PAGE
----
By: Taran Adarsh, IndiaFM
Friday, August 04, 2006
From saas-bahu sagas to ghar-ghar ki kahani, there's an overdose of parivaar, sanskaar and takraar on Indian television. So, if a film-maker attempts a story that has already made the rounds of Indian television or has been beaten to death on the big screen, the impact is bound to be minimal or, perhaps, zilch.
The problem with Shaaadi Karke Phas Gaya Yaar is not just its oft-repeated storyline, even its look is jaded. It brings back memories of the cinema of 1980s: Flashy clothes, jazzy styling and gaudy sets. Moreover, the film has taken a long time to hit the screens and the common man is well aware of this fact -- something that goes against the film completely.
So does the star presence of Salman Khan and Shilpa Shetty salvage the show? Not really!
In these fast-changing times, when 'think out of the box' is the keyword to success, a film like Shaadi Karke Phas Gaya Yaar comes across as an outdated and obsolete concept. The film would've worked, perhaps, had it released a couple of years ago. Not today!
Ayaan [Salman Khan], from an upper middle class family, falls in love with a model, Ahana [Shilpa Shetty], belonging to a liberal, ultra-rich family. After a passage of time, the two get married. Both Ayaan and Ahana look forward to a blissful and contented married life.
But the future has something else in store for the duo. Ahana gradually discovers that there is a cultural difference between her upbringing and Ayaan's family. Small differences crop up, which eventually lead to major confrontations between the two.
Can Ayaan maintain his cool and bring his wife and family under one roof?
Shaadi Karke Phas Gaya Yaar is a khichdi of several successful films. There's a bit of Hum Aapke Hain Koun, a dash of Raja Hindustani and traces of the South socials starring Jeetendra, which enjoyed tremendous popularity in the 1970s and 1980s. Nothing wrong if you are inspired by your peers or interesting films, but the problem is that a film like Shaadi Karke Phas Gaya Yaar comes too late in the day.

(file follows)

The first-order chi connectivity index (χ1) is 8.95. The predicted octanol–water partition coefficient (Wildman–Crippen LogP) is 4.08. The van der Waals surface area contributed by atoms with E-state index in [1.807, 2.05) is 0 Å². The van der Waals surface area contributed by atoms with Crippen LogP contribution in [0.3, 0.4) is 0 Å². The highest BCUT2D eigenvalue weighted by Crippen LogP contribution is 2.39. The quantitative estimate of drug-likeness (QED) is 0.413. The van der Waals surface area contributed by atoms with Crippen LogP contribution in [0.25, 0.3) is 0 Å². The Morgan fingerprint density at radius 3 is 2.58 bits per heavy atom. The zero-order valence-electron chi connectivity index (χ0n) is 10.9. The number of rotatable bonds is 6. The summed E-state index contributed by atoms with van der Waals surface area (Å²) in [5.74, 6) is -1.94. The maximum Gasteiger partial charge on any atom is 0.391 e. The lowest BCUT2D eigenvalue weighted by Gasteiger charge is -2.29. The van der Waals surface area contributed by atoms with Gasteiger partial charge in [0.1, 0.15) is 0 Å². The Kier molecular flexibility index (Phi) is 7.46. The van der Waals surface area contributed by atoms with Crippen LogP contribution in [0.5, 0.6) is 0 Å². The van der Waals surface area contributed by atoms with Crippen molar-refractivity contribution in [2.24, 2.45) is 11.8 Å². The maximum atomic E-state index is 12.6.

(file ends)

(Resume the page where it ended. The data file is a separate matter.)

The conflict between a bahu and her in-laws or the bahu's uppity mother posing problems is definitely not novel. In fact, one presumes that director K.S. Adhiyaman must've used all popular family socials as reference points before writing the script of this film.
Shaadi Karke Phas Gaya Yaar is plagued by one more problem. There are songs and more songs, whether or not the situation demands. And the situations are the same that you encountered in the 1990s: The hero starts dreaming and suddenly breaks into a song in London or the heroine gulps a few pegs of alcohol and breaks into an angry song.
Any redeeming aspects? Yes, of course! A few sequences between the couple -- Salman and Shilpa -- catch your attention. Agreed, we've seen similar situations before, but they keep the interest factor alive...
- The first tiff between Salman and Shilpa -- when they return from their honeymoon and Salman's family gathers to see the goodies that they've picked up while shopping -- seems real.
- Another sequence that stands out is when Salman breaks down upon learning that Shilpa has had a miscarriage and how Salman's mother Reema pacifies him and explains the truth [he thinks, she has aborted the baby].
- The sequence after the party -- when Salman persuades Shilpa to return home -- keeps you involved.
But Adhiyaman loses track as he nears the completion post. The court decides to give the warring couple ample time to reconcile their differences and Salman starts staying in Shilpa's house. The entire track of Salman and Mohnish Bahl keeping a watch on Shilpa's eating habits et al looks plain ridiculous.
Directorially too, Adhiyaman's storytelling seems old-fashioned and archaic. Or, perhaps, he's obsessed with Sooraj Barjatya movies. The songs [Sajid-Wajid, Daboo Malik] are okay, with a couple of average tracks -- 'Taro Ko Mohabbat Ambar Se' and 'Kuch Bhi Nahin Tha'. Cinematography is passable.
Salman looks as if he has just walked out of the Rajshri set. His depiction of Mr. Goody Goody reminds you of his part in H.A.H.K. and Hum Saath-Saath Hain. Shilpa's role has negative shades and she plays the wicked wife well. The film has a number of actors in supporting roles, but the ones who stand out are Supriya Karnik [first-rate] and Shakti Kapoor [effective]. Reema Lagoo is too repetitive. Mohnish Bahl gets no scope. Kunika and Aasif Sheikh are passable.
On the whole, Shaadi Karke Phas Gaya Yaar is a stale and outdated fare which reminds the viewer of the cinema of 1980s. At the box-office, this one's a non-starter.